Ask any hardcore JRPG fan what they think of Mother 3, and you’ll likely be knee-deep in localization rants in no time since it never officially came out in the west. Though former Nintendo of America president Reggie Fils-Aimé claims particular business hurdles got in the way more than anything else.
For those unfamiliar with this whole kerfuffle, Mother is a quirky RPG series that didn’t see much success outside of Japan. Most people abroad are more accustomed to the franchise’s western title of EarthBound, especially the cult-classic SNES release (which was Mother 2) in 1995. In 2006, Mother 3 came out in Japan, but Nintendo never localized it in the west.
The company has yet to explicitly state why, leading many to speculate that certain controversial elements (like drug use) could be why Mother 3 never made it here. Even producer Shinichi Kameoka didn’t have an answer, though he theorized that the game’s unique writing style could be the biggest hurdle.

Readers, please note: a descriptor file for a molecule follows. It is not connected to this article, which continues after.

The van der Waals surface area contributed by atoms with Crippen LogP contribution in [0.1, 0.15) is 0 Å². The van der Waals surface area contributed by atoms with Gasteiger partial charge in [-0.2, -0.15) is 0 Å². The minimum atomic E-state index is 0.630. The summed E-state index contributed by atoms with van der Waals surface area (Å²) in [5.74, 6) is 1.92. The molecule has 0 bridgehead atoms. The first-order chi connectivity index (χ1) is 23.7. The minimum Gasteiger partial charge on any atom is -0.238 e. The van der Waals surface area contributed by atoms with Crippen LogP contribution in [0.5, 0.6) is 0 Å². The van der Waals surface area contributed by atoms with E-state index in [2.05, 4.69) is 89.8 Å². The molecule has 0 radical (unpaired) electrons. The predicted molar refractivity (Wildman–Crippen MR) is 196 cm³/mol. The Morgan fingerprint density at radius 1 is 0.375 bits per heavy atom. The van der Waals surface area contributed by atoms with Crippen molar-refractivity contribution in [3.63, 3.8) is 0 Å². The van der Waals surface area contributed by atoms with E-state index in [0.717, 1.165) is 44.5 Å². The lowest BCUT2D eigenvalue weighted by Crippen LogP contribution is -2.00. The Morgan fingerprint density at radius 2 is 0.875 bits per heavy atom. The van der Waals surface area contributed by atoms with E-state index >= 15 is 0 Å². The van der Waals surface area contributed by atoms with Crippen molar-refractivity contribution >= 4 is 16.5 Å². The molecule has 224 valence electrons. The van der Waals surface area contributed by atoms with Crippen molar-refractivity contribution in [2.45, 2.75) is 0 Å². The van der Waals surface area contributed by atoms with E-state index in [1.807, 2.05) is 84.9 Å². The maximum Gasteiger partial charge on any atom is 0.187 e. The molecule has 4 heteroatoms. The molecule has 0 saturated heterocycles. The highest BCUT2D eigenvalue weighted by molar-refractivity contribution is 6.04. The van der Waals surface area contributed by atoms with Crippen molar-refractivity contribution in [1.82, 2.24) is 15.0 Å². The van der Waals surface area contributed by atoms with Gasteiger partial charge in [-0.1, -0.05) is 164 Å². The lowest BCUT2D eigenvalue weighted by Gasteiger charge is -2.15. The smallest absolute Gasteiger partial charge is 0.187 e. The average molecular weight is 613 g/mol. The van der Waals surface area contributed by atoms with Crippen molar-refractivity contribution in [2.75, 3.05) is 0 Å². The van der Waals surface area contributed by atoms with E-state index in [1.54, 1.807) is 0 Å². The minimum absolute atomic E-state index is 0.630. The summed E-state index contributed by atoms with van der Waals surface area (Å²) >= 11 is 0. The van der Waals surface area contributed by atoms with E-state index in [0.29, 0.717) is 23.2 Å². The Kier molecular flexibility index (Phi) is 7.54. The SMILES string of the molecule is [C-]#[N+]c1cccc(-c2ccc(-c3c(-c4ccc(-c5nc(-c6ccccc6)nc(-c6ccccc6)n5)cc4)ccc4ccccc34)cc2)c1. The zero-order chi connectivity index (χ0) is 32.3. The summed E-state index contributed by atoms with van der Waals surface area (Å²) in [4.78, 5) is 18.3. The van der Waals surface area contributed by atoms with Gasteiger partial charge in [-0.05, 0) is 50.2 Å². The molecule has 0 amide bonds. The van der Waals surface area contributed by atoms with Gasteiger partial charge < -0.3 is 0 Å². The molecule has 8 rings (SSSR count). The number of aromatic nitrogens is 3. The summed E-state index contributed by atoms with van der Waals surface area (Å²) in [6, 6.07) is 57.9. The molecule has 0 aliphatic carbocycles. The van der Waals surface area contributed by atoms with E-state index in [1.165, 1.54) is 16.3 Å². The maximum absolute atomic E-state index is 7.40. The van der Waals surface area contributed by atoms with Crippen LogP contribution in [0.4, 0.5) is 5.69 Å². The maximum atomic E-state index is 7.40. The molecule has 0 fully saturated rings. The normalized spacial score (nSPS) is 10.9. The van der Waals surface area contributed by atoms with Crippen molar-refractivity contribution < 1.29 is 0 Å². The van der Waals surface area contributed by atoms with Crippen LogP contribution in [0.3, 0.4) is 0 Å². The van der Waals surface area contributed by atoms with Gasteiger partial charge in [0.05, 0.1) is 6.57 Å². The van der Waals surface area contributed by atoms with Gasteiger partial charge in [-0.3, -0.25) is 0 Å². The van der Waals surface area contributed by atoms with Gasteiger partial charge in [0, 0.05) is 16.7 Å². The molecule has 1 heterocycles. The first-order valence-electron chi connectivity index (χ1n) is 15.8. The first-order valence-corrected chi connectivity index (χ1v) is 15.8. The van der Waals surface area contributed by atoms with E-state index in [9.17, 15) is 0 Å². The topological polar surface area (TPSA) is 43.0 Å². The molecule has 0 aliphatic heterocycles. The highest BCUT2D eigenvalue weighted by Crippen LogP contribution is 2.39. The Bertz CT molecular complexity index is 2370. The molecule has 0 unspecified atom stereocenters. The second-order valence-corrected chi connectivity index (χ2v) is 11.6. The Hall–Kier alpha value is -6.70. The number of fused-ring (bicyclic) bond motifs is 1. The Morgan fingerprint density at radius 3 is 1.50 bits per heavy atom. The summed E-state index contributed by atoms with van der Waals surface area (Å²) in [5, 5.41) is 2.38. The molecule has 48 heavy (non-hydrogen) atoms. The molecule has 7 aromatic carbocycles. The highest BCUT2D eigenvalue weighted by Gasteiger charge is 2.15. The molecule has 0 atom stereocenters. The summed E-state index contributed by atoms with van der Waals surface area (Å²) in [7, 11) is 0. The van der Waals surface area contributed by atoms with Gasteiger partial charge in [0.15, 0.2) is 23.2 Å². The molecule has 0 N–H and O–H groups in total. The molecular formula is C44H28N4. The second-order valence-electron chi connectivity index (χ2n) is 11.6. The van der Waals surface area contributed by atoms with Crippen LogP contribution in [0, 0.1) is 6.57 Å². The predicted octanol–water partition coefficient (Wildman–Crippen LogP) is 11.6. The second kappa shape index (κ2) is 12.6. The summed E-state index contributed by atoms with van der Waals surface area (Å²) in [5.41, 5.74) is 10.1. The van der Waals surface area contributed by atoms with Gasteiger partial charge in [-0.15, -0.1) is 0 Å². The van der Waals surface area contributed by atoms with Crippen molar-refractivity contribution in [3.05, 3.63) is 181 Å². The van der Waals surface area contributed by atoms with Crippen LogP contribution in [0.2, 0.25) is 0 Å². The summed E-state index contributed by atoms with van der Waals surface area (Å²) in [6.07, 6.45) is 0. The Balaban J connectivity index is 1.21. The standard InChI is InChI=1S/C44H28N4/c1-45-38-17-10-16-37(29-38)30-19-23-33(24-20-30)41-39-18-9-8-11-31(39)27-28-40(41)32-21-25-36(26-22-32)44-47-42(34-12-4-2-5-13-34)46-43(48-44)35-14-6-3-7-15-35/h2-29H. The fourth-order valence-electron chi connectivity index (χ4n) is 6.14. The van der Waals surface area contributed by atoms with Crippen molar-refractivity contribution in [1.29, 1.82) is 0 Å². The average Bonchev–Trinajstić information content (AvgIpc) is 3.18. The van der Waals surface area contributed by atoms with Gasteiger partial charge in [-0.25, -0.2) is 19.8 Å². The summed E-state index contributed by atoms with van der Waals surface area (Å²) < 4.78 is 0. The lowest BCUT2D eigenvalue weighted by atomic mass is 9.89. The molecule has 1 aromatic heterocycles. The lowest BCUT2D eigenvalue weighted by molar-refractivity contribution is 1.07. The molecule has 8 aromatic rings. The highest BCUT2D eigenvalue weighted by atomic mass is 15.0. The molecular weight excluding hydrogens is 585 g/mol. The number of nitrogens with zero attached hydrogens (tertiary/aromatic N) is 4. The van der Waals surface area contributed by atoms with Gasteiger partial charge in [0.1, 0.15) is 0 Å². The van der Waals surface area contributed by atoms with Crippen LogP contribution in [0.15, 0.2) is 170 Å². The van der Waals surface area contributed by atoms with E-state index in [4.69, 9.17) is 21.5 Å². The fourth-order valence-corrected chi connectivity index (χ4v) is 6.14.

During a recent interview with Bloomberg, Fils-Aimé addressed the elephant in the room that is Mother 3‘s (lack of) an official western localization. He insists that the potentially contentious elements had nothing to do with it.
“That is not at all the issue why Mother 3 in particular never made it to the west,” Fils-Aimé states. “It was all based on the business needs and the business situation at the time.”
When Mother 3 came out in Japan on the Game Boy Advance in 2006, Nintendo had already moved on to the Nintendo DS. So putting so many resources into a last-generation title “just didn’t make business sense,” according to Fils-Aimé.
Written by Kyle Campbell on behalf of GLHF.